Daphne Koller’s Ted Talk “what We’re Learning From Online Education”

Daphne Koller is co-founder of Coursera, where you can try for free the courses of Harvard, MIT, Oxford, Oxford University, and dozens of others. Here she talks about going around the world to build the machine learning startup that’s helping to transform education.

On April 21, 2011, Daphne Koller’s professor Matthew VanDyke requested Daphne and her lab to measure the influence of digital books and others on memorization by 1,800 ninth-grade students. That summer, at the University of California Berkeley, they delved into the research and began recruiting students for a follow-up study of the impact of online course material on student retention, achievement, and morale.

Since then, the Koller Lab has pioneered a strategy known as “flipped learning,” which shifts toward a system that emphasizes focus on mastery over completing course material. Using the online educational platform Udacity, the researchers tracked the progress of more than 29,000 students, ages 16 to 24, who took six online classes to develop skills in language arts, math, and a science or engineering course.

Daphne and her students began by introducing students to online courses via a form-letter postcard called an “incubator” to prompt students to sign up for classes on Udacity. At first, “we got students who would put in their first question and think, ‘Oh, these aren’t for me,'” Koller remembers. But gradually, her team would find that students who were willing to take risks and explore the online courses were those who consistently improved.

The findings of the study demonstrated that when students enrolled in a course through Udacity, they took the training they received online and incorporated it into their classroom learning. In this way, course material was reflected on their own work, and the subject matter learned in the online courses was used in real classes later. “In an online setting, it’s all about the system, not the text,” says Koller. “In the old-fashioned world, it’s only the text. So, we began to treat the student as the model, the producer of knowledge.”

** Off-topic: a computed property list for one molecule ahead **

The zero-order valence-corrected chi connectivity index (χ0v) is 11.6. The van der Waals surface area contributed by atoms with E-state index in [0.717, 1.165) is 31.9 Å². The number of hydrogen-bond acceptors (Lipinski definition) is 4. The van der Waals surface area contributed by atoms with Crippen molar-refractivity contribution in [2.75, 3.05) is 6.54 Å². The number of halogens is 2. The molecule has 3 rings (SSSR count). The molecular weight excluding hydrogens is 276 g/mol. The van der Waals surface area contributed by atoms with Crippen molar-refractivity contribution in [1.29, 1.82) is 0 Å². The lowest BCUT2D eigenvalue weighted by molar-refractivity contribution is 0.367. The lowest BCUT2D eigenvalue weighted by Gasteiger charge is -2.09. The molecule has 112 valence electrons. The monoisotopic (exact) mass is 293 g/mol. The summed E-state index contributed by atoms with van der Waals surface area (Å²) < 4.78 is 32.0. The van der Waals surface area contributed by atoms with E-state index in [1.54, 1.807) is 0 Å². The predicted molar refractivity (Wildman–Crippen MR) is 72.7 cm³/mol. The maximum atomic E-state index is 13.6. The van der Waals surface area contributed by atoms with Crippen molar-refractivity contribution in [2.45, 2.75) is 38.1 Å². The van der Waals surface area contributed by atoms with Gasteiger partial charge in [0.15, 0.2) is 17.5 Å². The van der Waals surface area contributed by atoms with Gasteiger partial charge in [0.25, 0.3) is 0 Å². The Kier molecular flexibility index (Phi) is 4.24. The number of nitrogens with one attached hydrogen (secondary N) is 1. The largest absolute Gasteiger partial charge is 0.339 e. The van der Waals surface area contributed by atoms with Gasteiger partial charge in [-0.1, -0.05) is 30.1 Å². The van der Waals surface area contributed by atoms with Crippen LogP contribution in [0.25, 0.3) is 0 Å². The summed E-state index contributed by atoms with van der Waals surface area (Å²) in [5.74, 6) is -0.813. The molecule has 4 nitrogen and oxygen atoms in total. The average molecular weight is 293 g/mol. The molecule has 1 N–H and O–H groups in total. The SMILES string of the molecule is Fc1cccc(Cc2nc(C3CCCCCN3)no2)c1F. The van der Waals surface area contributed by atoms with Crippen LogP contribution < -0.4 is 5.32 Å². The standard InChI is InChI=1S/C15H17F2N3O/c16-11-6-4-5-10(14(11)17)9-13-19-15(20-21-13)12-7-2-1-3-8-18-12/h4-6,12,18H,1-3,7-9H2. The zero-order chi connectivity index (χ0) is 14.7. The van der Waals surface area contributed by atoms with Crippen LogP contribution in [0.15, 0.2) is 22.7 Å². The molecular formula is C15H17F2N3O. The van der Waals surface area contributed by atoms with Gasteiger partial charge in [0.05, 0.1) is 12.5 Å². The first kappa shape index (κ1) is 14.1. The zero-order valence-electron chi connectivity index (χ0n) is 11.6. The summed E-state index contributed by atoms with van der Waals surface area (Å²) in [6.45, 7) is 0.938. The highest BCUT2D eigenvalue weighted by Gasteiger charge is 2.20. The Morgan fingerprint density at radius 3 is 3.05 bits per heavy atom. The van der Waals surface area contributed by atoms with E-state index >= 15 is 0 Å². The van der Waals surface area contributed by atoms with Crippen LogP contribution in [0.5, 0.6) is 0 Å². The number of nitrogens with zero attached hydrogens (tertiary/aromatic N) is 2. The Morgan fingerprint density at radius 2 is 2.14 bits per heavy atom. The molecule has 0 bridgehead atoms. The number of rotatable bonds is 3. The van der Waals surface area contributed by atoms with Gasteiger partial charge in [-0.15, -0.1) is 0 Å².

Daphne and Matt are among several educational researchers who believe that online learning should teach students to use the information they learn, not the process of knowing it. The academic journal SSRN recently published a model on how to effectively deliver online learning. Another study notes that it is easier for students to master the material when they know they are not testing it. “It means nothing new, no lesson plan is missing, there’s nothing you can’t do,” observes Daphne. “It’s just a different technique to move students to mastering whatever information they are learning.”

For many educators, such lessons are perfect to make sure students acquire the foundational skills that they can test later, but too often, “they are written and delivered in ways that aren’t always engaging, don’t really drive home the critical thinking,” adds Koller. In her opinion, “a lot of online courses try to use online technology in a traditional manner. And that’s fine, in and of itself, but that’s not what we’re there for.”

At Udacity, Koller’s team selected six students whose scores were low, because they believed that they would not do well in a traditional lecture, so they chose an online course, including many reminders to study. Since most traditional online courses can take weeks or months to complete, students need to complete a certain number of courses or drop out.

After six weeks, half of the student group was dropped, and the others were allowed to complete one course more. Using a new technique developed by her team, Koller tracked students through each one. “We had a calculator that we put in front of the students,” she recalls. “And when you got a specific number of questions right or wrong, we showed you the result. Then, when they finished the course, we asked them what they needed to improve their scores.”

Using that method, Daphne was able to know what students needed to do to keep getting good scores. What she found was that students would start off doing well in their first online course, but after two weeks, their scores would start dropping. The low performers would have trouble keeping up, but the high performers would improve as they met the more difficult challenges. “When you look at them a couple of months after they finished the course, we see that the low performers have almost completely recovered the scores they lost,” says Koller.

To make online courses more engaging, Koller and her team adapted a technique used by teachers who ask students to think about the consequences of action they would take at home. In this approach, students think about their choices the way their parents think about them when they are preparing them for choosing a career. One teacher applied this technique to a third-grade teacher who wanted her students to know that choosing a career meant choosing a career. In that scenario, students were asked to imagine what their parents would say to them if they made the wrong career choice. The teachers used this technique

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